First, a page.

The bottom line: if the Yiddin stole masks and costumes from the goyim, so be it! The goyim stole enough from us, especially our holidays! Shoin! Whatever went down, ver veyst, but another bottom line is this: based on the words of the heylige Toirah, it appears that Moishe, while walking through the Jewish camp, had his face covered –at least at times- with either a veil of sorts, or with a mask. Why? Because his face was radiant. And why was it glowing? Let’s find out.
And before we delve further into this matter, let’s properly set the scene. Moishe received the two tablets containing the Asers Hadbrois and descended from the mountaintop. In shock –though the RBSO forewarned him- from seeing the reveling around the eygel (golden calf), Moishe threw them to the ground where they shattered. After begging the RBSO not to wipe out the Jews, he’s invited back up where he spends 40 days and forty nights without food and water. We assume he also forgot to bring sunscreen. He comes back down on Yom Kippur carrying the newly minted, second edition tablets. But this time, he’s a new man; his face is glowing and radiant. The parsha ends with the six pisukim we read above describing what took place when Moishe came back down, and our rabbis of yore had many questions and even more answers about Moishe, his shine, and his response to becoming aware that he now looked different than did the rest of the people.
What taka caused Moishe’s face to radiate and what compelled him to wear a mask? What happens to a person who spends forty days and forty nights talking to the RBSO on a mountaintop? Was Moishe’s face but sunburned? Why taka was his face suddenly luminescent? And one more question: the heylige Toirah in pisukim 33-35 above told us that that Moishe wore a “masve” ober how do we know that masve is a mask? Most commentaries agree that a “masve” is some sort of physical covering, though they disagree on precisely what type of covering it was. Of-course they do. Says Rashi, quoting Unkelis: the masve is a face covering with room for the eyes, essentially a mask.
Ober says Targum Yoinoson (and the Yerushalmi) that Moishe wore a talis and used it to cover his face. And says the Toirah Shelaima (Ki Sisa, Simin Vov): if Moishe taka wore a talis it would not have been at all out of the ordinary that he would cover his face in this fashion, as many people do so for a variety of reasons. Shoin, Moishe did not wear a mask; instead he covered his face with a talis. Avada many can relate to this type of covering though a few might wonder why he wore a talis all day before davening was ever instituted. Shoin! Ober says the medrish as well as commentators such as the Radak, azoy: the masve was a special headscarf, whose purpose was to cut down on the concentration of sunlight filtering onto a person’s face. What was the masve? Ver veyst?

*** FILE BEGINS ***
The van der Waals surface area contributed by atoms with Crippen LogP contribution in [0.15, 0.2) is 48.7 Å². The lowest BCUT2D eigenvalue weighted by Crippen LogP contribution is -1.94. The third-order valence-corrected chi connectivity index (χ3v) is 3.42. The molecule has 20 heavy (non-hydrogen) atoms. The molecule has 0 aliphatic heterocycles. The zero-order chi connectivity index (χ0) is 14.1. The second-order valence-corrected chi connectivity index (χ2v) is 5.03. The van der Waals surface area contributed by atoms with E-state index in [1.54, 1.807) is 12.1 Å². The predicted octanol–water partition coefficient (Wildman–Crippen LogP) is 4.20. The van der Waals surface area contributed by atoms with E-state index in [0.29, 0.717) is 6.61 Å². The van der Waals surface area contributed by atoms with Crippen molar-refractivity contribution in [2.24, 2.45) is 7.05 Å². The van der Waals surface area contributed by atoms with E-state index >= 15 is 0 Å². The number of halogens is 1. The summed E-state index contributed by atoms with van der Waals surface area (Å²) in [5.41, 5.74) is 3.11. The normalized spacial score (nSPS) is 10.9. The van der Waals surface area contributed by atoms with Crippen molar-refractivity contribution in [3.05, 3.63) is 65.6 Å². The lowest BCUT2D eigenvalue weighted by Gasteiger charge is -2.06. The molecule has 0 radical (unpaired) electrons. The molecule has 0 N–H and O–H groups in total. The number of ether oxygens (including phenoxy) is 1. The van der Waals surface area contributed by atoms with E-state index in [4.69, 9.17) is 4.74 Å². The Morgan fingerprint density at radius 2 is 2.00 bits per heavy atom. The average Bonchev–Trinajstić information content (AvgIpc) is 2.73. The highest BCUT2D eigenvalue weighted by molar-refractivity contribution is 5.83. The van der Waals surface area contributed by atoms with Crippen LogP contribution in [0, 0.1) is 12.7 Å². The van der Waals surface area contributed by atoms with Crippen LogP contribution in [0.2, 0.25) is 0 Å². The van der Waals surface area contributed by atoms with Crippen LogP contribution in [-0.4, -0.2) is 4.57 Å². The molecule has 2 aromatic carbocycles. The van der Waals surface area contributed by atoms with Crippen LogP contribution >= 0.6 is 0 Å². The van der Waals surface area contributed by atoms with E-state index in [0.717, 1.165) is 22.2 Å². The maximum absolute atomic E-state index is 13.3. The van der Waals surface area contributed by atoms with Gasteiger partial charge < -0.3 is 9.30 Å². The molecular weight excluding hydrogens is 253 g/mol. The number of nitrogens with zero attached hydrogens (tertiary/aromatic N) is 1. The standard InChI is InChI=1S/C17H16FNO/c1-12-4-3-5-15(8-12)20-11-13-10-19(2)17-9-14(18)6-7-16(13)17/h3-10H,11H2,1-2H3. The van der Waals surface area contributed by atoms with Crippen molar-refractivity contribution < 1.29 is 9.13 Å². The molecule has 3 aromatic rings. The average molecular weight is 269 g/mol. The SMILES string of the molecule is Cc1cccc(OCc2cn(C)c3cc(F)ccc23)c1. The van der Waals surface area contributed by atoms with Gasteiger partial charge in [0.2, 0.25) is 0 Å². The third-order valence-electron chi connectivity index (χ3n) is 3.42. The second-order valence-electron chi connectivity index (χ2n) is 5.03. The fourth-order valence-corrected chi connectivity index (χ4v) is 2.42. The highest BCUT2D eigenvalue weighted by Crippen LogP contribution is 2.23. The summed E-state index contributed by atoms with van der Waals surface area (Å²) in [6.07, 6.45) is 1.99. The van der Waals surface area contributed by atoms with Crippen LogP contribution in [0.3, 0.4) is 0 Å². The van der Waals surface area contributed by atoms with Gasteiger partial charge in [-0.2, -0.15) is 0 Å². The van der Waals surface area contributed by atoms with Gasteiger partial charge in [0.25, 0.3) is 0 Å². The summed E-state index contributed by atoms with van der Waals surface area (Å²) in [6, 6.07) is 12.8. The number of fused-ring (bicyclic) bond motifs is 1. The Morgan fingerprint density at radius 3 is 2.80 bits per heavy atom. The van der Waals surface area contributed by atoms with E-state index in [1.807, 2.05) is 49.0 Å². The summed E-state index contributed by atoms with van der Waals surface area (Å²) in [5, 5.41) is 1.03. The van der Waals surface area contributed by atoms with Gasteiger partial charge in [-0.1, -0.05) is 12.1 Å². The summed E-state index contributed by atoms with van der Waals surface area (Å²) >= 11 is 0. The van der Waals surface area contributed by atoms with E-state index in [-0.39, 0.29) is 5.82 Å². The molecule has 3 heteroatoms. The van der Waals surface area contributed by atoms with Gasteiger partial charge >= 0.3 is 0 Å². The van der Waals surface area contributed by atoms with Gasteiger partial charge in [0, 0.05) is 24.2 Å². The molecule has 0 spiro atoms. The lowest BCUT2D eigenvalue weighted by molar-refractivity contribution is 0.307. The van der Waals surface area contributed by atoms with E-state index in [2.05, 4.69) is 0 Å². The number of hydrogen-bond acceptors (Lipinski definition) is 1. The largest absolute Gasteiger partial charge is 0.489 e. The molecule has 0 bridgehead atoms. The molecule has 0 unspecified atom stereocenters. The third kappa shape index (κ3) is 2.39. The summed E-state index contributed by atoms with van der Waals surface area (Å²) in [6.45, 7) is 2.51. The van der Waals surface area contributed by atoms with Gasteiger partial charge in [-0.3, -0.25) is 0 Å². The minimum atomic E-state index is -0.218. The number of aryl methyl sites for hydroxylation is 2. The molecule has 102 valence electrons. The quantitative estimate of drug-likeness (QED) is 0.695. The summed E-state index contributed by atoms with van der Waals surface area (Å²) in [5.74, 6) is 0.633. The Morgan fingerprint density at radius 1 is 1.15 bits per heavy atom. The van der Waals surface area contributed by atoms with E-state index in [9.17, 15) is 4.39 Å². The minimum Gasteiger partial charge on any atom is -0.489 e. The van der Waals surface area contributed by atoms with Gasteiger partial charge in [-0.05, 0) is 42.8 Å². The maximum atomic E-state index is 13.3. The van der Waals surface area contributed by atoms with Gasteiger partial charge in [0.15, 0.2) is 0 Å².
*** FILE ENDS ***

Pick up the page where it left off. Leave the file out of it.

And with that question settled, let’s move on and address these questions: what was the purpose of the mask? Did Moishe wear it at all times? If the RBSO caused or allowed Moishe’s face to radiate, efsher we can kler that’s davka how the RBSO wanted Moishe to be seen. And if that’s the case, why did Moishe decide to cover his face? Again, a number and variety of answers are proffered; let us read a few; you then decide which one talks to you.
One pshat tells us that Moishe taka veiled his face at all times in his interaction with the people, even when teaching them the heylige Toirah. And they point to these words found in posik 35 where it says azoy: “Moishe would then put the veil back on his face until he went in to speak with Him”. In plain English: Moishe removed his veil only before the RBSO and wore it all other times. The logic is simple. After all, was the nation not terrified when they saw his appearance? It makes sense for Moishe to veil his face before the people. At the sight of him, they would turn aside; they could not approach him otherwise. If he wanted to have contact with his flock, he would have to veil his face. The heylige Toirah tells us that Moishe covered his face because the Yiddin were frightened when they saw his radiance.
What was the source of Moishe’s facial glow? And what was the nature of this brilliance that the Yiddin saw? Was it the effect of direct contact Moishe had had with the RBSO? Our Sages offer a number of explanations as to the source of this ray of light. Says the medrish (Midrash Tanchuma) a shtikel cryptically azoy: the dimensions of the Luchois (Tablets upon which the Ten Commandments were inscribed) were 6 handbreadths long. And? So…Moishe held onto 2 handbreadths, the RBSO held onto 2 handbreadths, and Moishe took the radiance from the middle 2 handbreadths. You got that? Veyter! And says Rav Chaim Kanievsky on this medrish, azoy: the heylige Toirah and Mitzvos can be divided into three categories. First is the easy part which can be understood by anybody, and that is represented by the 2 handbreadths held by Moishe. Second are the secrets of the Toirah which the human mind cannot comprehend, and those are represented by the handbreadths held by HaShem. Third are the parts of Toirah which can only be understood with lots of effort and toil. Moishe’s face started to radiate when he attained an understanding parts of the Toirah via his hard work and effort. When a person puts in effort to attain wisdom, the wisdom becomes intertwined with his physical makeup and he truly glows. Gishmak!